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Discussion in 'Ride Reports - Epic Rides' started by Cannonshot, Apr 27, 2007.
There are neat little waterfalls and watercourses along the route. The road frequently has a steep drop off.
If you look at little further at these scenic stops, you often find the pile of garbage that people dumped over the edge.
Even along the side of the road you will find half burned couches, discarded household junk, and general litter. I came across this in one of the county seats. I wonder if this is the guy that busted Arlo Guthrie.
Despite the dumping, most of the area is beautiful. The roads and rivers are quite scenic.
Most of the roads have little or no warning signage or markings. This very narrow road did. I think it was a sort of designated tourist route.
Nav setup. Just follow the track line. Why the rubber bands? The unit doesn't fit in the cradle properly with the optional battery pack.
In TN there is a lot of paved stuff that has a similar configuration. Fantastic road ride too!
Must...... Buy.... Maps.......
I headed into the Catoosa Wildlife Area. I had been seeing a lot of deer and turkeys (and continued to do so for much of the route). In Catoosa there were a lot of deer - be careful. I also saw a bobcat there. The cat was more grey colored than what I have seen in WI. It had to cross an open area to get back to cover. Just before it went in the woods it turned and looked at me. Even though these cats are only 4-5 times the size of a housecat, it still gives you a little thrill/chill when you face each other.
An entertaining section in Catoosa.
Trust no water crossings. This one was ok but carefully pick your line.
I have not seen rock this slick back home.
These roads are just a really nice ride . . .
Very Nice Start.
There is no need to ride this thing hard. Just find a comfortable pace and enjoy. Believe me, you will get enough thrills - even taking it easy. I mentioned I rode the first two days in a single day's ride. All I did was ride "normally" - I didn't push it. If I was in a group on my DRZ 200 miles a day would have been good. Solo on the DL (comfort) 400 was fine.
You don't meet many vehicles on most of these roads. Just so you don't get complacent, remember that when you do meet vehicles it can be kind of tight. I shared with logging trucks, a cement truck, a garbage truck (dropping off or picking up I wonder . . .), and (in Oklahoma) even a truck full of explosives coming out of my lane on a 90 degree corner.
Wow! It's not as rustic as I thought it would be, it looks doable on a bigger D-S bike
It is hard not to smile when you are cruising along some of these roads.
This was part of an old railroad grade. Fantastic ride.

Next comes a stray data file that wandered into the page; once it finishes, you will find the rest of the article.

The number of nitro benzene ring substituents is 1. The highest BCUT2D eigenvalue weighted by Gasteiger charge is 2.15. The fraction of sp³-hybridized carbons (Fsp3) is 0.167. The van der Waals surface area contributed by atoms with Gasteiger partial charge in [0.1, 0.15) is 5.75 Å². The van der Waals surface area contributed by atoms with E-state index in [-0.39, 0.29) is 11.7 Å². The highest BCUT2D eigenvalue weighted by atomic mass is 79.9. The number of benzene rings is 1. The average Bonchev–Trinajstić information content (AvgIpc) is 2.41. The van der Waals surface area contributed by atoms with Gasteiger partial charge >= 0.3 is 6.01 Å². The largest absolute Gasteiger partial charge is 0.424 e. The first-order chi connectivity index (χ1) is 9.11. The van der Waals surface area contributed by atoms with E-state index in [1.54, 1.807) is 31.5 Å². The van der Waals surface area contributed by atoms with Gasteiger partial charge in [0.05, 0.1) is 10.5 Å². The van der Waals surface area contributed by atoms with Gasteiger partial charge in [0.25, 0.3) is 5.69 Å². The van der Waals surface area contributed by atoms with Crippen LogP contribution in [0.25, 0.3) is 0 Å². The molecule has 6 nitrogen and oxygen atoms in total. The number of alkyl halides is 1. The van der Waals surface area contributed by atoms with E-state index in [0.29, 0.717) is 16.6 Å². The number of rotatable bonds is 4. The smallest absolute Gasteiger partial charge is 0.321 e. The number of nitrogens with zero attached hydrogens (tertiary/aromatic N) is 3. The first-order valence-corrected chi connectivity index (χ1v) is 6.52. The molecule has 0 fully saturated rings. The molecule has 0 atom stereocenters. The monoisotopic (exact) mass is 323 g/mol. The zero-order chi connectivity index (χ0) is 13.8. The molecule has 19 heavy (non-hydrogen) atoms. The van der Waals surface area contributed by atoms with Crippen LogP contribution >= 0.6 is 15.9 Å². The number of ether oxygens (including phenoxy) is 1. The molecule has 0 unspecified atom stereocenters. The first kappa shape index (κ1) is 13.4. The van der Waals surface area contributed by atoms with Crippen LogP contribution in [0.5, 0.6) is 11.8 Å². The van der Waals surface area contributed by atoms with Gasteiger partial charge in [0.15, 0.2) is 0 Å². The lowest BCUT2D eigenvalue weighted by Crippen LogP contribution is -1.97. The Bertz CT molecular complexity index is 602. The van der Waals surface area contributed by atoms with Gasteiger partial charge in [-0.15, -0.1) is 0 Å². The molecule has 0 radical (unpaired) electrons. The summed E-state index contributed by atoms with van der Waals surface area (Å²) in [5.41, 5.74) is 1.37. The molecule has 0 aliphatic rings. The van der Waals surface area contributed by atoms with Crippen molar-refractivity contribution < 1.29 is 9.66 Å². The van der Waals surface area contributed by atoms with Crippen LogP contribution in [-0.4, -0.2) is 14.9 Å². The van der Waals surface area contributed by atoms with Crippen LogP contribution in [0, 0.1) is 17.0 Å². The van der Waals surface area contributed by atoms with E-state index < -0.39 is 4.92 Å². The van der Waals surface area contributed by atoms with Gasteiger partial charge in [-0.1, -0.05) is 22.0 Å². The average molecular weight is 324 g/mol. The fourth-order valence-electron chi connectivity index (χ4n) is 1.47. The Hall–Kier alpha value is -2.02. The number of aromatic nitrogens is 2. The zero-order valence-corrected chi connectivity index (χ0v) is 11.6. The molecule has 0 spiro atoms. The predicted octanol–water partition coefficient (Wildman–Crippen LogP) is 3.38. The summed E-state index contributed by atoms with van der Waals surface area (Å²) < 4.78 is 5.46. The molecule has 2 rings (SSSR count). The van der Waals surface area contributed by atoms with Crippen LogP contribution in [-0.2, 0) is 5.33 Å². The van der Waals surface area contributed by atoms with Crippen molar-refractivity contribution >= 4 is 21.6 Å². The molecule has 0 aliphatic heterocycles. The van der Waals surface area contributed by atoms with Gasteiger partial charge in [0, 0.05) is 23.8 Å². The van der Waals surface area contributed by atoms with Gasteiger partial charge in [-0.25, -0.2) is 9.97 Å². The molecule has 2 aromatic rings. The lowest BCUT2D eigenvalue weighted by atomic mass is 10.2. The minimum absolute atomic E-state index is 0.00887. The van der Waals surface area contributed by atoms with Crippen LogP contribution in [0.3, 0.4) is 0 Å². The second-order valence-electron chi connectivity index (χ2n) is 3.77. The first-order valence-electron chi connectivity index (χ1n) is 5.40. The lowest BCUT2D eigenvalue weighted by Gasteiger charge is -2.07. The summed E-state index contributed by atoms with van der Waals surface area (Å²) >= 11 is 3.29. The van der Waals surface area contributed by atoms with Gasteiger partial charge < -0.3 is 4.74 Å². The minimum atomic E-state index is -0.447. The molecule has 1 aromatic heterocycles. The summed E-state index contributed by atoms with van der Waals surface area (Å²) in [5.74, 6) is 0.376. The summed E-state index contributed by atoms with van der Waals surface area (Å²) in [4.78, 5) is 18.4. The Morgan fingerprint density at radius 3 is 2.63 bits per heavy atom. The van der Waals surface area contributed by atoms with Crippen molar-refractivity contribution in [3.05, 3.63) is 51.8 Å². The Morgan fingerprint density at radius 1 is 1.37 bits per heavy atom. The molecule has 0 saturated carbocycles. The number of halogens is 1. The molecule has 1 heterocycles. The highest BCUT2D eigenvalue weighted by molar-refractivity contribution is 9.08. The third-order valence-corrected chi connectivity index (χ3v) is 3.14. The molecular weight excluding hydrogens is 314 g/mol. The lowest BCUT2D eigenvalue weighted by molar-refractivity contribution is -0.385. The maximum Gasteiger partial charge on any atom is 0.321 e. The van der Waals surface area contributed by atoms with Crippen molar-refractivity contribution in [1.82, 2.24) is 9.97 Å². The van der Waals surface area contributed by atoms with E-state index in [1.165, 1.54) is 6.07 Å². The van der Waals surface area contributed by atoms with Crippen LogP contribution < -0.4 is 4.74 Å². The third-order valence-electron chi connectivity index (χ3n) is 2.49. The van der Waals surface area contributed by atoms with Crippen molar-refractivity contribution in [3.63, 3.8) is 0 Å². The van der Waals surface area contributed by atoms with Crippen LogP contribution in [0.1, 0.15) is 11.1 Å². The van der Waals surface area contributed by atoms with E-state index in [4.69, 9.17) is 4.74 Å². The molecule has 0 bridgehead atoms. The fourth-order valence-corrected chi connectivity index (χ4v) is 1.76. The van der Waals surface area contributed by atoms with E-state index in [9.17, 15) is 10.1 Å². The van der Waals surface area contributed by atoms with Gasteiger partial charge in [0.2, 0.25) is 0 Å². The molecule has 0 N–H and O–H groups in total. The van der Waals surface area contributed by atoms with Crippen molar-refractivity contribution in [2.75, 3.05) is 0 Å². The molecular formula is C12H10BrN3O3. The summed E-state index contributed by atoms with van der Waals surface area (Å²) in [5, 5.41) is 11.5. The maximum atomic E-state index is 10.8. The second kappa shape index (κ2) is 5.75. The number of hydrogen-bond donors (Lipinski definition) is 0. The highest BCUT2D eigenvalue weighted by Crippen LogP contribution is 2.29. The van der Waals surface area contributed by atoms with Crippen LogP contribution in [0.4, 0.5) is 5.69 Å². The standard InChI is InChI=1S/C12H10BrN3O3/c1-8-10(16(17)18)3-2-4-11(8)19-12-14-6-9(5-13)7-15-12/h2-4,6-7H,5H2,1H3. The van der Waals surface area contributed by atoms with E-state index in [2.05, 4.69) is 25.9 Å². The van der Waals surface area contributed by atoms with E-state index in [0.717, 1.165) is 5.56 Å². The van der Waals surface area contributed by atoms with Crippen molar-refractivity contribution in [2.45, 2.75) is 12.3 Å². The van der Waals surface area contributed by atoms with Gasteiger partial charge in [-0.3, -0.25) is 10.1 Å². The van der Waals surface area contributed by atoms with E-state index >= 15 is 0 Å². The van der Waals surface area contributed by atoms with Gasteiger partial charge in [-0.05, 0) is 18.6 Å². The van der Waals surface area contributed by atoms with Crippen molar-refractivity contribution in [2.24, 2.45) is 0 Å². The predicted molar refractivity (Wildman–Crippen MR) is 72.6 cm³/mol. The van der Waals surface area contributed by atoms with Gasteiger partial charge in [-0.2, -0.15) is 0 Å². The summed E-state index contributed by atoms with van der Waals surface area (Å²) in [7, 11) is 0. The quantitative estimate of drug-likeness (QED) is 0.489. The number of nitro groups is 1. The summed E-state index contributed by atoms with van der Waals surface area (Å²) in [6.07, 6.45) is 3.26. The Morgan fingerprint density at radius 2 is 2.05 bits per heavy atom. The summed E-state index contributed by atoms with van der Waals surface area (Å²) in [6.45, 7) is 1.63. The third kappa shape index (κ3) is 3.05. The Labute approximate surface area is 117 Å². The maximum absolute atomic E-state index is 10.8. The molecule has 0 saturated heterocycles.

The grades were nice and the curves were even.
The cuts and fills through the hills were awesome.
Of course, anywhere there was a steep drop off, there was garbage.
I was cruising along, enjoying the ride, and minding my own business when I came around a corner and found a van parked on the outside of the curve in my path. I had a little off camber and gravel problem to deal with but I tried to turn inside the van to miss it. When I did, I lost traction on the front. Dirt bike tricks for changing direction don't work so good on a big heavy bike - too much mass and velocity. I was still upright and sliding toward the drop off. Seeing I was going to go over the edge I just pulled the bike over, let go, and went for a slide.
Damn if one of those boxes didn't dig in and stop the bike.
Like I was saying, there are thrills enough . . . even taking it easy.
(By the way, that ATGATT stuff works good. Not a scratch on me.)
Near a hydro plant.
Even a small crossing like this can get you . . .
Nice road ride.
There are a lot of dogs that sleep on the roads in these rural areas. They also leave their "toys" like old boots, etc laying on the roads. Most get up and give you an annoyed look as they get out of the way. Some chase you but none are too serious about really catching you.
This is a VERY BAD water crossing. I opted to try to go to the right and slowly motor across with my feet down. Feet down is important. Once it starts to go there is no time to get feet off the pegs before you go over.
You can see where I came out. Even the small amount of power needed to get up that slight incline to the gravel will break the wheel loose. Once it starts to go it really goes!
Now, someone is going to comment that they or someone they knew rode straight across and didn't fall. Probably happened just that way, but it was probably more luck than anything. Better to creep across while trying to keep the bike straight up and with your feet down IMHO.
Every now and then you pop out of the sticks and cross a major highway.
This might describe some of those water crossings . . .
Concrete version of a water crossing. Just as slippery. . .